The basics of Mindfulness practice 3: Use the breath to centre yourself

 Breath is the bridge that connects life to consciousness, which unites your body to your thoughts. Whenever your mind becomes scattered, use your breath as the means to take hold again.

In our community, where people are practicing the mindfulness of doing laundry, washing dishes, eating, walking and so forth, everybody learns to use breath as a tool for restoring mindfulness.

Thich Nhat Hahn

…and not a wanting mind

“Wanting” is a universal phenomenon, and our mental list of what we want is seemingly endless. We wake up in the morning and ask “What do I want today? What do I want to eat, what do I want to buy, how much do I want” Wanting, when it goes beyond our basic, ordinary needs, is an expression of a longing for something either more than or different from what we already have,. There is a sense of being fundamentally unfulfilled. It is well worth looking more deeply into the nature of wanting, recognizing how you know wanting is there, and naming it. When you become familiar with recognizing and naming wanting, then it will become easier to notice when are captured, and therefore you will more likely be able to free yourself. The practice fo mindfulness is a fundamental way of becoming more familiar with your mind, and getting used to observing how mind states arise, are noted, and then dissolve. With practice you can become better at noticing the “I want” state of mind, letting it arise, and letting it go.

Sasha Loring, How to Tame the Wanting Mind

Teens Day 9: Negative, judgmental thoughts


The habit of judging our experience locks us into mechanical reactions that we are not even aware of and that often have no objective basis at all.These judgments tend to dominate our minds making it difficult to find any peace within ourselves.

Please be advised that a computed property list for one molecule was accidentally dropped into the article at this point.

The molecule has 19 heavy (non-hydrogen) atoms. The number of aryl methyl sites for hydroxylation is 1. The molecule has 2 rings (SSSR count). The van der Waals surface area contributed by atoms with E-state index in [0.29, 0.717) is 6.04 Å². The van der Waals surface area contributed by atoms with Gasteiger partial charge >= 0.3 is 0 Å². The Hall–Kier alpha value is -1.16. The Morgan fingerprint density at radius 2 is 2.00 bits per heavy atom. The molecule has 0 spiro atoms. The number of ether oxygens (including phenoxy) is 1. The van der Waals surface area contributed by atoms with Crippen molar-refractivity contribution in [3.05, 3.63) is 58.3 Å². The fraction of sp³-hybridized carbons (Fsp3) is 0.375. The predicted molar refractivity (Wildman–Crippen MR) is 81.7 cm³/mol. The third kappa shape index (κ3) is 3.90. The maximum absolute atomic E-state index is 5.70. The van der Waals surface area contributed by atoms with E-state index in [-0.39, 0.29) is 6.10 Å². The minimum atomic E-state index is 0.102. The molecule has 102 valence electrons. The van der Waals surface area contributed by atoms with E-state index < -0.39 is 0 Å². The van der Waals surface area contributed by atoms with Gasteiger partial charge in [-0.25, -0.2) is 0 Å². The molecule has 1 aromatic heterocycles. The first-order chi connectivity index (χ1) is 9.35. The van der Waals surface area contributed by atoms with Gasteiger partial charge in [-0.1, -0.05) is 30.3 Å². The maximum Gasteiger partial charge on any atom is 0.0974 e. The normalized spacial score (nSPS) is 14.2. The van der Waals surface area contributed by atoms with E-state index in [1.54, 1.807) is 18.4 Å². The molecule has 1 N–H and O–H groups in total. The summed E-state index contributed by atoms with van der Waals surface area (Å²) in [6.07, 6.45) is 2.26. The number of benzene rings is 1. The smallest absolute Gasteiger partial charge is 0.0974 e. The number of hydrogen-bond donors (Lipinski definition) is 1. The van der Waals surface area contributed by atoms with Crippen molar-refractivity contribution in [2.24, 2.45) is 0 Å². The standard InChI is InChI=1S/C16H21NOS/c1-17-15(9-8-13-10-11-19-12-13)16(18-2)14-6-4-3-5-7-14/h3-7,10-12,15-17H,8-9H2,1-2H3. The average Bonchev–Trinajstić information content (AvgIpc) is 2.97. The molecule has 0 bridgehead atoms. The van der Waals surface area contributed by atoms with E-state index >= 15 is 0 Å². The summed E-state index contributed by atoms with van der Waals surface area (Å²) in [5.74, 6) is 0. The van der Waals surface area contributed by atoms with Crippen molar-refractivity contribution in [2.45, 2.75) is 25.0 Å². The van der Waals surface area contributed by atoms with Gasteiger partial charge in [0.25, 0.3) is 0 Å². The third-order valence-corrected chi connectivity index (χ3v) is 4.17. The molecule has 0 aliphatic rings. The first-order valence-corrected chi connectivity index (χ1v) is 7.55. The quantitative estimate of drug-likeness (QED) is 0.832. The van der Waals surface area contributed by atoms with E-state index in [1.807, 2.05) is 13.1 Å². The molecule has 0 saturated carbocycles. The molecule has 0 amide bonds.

It is as if the mind were a yo-yo going up and down on the string of our own judging thoughts all day long

Jon Kabat Zinn

Dropping into…

Peaceful abiding describes the mind as it naturally is… The human mind is by nature joyous, calm, and very clear.

In  meditation we aren’t creating a peaceful state—we’re letting our mind be as it is to begin with.

Sakyong Mipham

How our fears keep us predicting wrongly

As yesterday’s post said, one way we cope with anxiety is that we live somewhat in the future, imagining a better time which is going to happen soon. The capacity of the brain for imagining and predicting the future is an important survival tool, which evolved over billions of years to enable us remember and avoid dangerous situations. The same capacity functions in our early years when it is vital that the child receives consistent and responsive caregiving from the parents. When this is lacking in some key ways, the child forms an picture of how unreliable and unsafe the world is and how much people can be trusted. This knowledge then becomes “encoded” in the brain as a paradigm of how to feel secure. In other words, the child makes a prediction of how relationships will have to be managed from its experience of how it is in its relationships with its parents.

This prediction becomes a working model which stays with us as we navigate our way through relationships in adult life. Thus, we tend to behave in relationships based on how we predict or imagine people will treat us, in line with our early experiences. The problem with this is that, while our early model may have worked in keeping us safe as a child, it can make us be overly distrustful and hyper-vigilant as adults. Something which was adaptive when young frequently becomes maladaptive in adulthood where it is not necessary to the same degree. In this way, the predictive capacity of the brain can become a liability. The stored fears and anxieties of childhood – which are unfortunately quite resistant to change –  can exert a huge influence in adulthood, leading to an avoidance of intimacy and resulting in the person feeling as emotionally isolated as they did in childhood. The brain can continually predict danger, and takes the model it has learnt to be the only way to behave. When it meets new situations,  or new people,  it makes predictions which give preference to fear-based scenarios,  rooted in the past. It then conspires to bring about the scenario it is most familiar with.  Sadly, as psychoanalyst Regina Pally reminds us, we learn from the past what to predict for the future and then live the future we expect. In this way – in a phenomenon which Freud termed the “repetition compulsion” – we frequently end up in the situation which our defenses were set up to avoid, recreating the same dynamics and destructive scenarios that we experienced as children, despite the brain believing that we are doing differently.